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BRONNER'S DIRECTION
3 Executives at the Boston-based direct marketing giant spent much of 1999 preparing to build a global network. The cornerstone of the ambitious plan, sources say, is an IPO to be made early next year. The agency changed its name from Bronner Slosberg Humphrey as 1999 began. It promptly went on a new-business tear, which included assignments from Amazon.com, Aquent Partners, Delta Air Lines, Industry to Industry, Sears and the consolidated interactive account of showpiece client AT&T.
Overall billings shot past $1 billion and outposts in New York, San Francisco and London continued to grow. An Asian outpost, likely in Hong Kong, is on tap for 2000.
Several key questions, however, remain unanswered: Can agency hires keep pace with its growth? What effect will public ownership have on a highly entrepreneurial corporate culture? And do president David Kenny and vice chair Kathy Biro have broad enough world-views and managerial savvy to successfully take on global communications giants such as Interpublic Omnicom and WPP?
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ZENTROPY DEFINED
4"The future isn't about advertising," said New England's pre-eminent ad man as 1995 drew to a close. "It's about communications." So said Hill, Holliday co-founder and chairman Jack Connors. Time has proven the accuracy of his vision.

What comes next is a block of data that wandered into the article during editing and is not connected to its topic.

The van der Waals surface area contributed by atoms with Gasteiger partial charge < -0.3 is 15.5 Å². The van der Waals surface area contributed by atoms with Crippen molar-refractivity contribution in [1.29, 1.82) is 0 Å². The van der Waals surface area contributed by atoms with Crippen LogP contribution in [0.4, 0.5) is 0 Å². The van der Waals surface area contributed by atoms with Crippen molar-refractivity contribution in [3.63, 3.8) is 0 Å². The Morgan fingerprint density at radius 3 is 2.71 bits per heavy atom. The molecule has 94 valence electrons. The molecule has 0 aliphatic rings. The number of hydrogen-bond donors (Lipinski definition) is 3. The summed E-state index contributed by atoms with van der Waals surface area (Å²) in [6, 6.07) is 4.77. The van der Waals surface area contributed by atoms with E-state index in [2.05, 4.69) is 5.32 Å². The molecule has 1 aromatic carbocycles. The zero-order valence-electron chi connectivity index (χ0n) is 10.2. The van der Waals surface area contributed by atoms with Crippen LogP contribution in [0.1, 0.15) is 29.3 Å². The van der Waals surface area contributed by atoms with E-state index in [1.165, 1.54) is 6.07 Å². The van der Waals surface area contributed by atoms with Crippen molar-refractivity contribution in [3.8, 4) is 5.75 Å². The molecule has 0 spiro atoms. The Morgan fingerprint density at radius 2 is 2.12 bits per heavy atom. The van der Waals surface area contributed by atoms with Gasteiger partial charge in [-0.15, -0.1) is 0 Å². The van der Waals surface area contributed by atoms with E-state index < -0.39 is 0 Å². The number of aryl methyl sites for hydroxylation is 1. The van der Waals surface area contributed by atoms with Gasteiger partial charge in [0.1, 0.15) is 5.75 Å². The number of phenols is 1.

Connors has watched the value of his shares in parent Interpublic Group of Cos. increase, while rebuilding his senior management team. The goal is to reclaim the shop's creative legacy.
That's the job of newly installed creative director John Doig, who along with director of client services June Blockin, evp Laurel Rossi, and director of planning Justin Holloway form a new front line in the battle to win clients. The year was a mixed bag, no doubt reflective of an effort to get newcomers and old timers alike speaking the same language. Priceline.com, Broadwing and a slew of dot.com companies came aboard.
But there were tough losses, too. AutoNation, CNN, Spalding and NEC Technologies left the roster. Hill, Holliday also failed to advance in various high-profile pitches, including bids for Progressive Insurance, Fidelity online, EMC, Direct Hit, Toysmart.com. One clear winner: John Connors III, Jack's son. He was named to helm Zentropy Partners, IPG's consolidated interactive marketing unit, which includes the team the younger Connors led at his dad's shop.
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MIDSIZED MERGER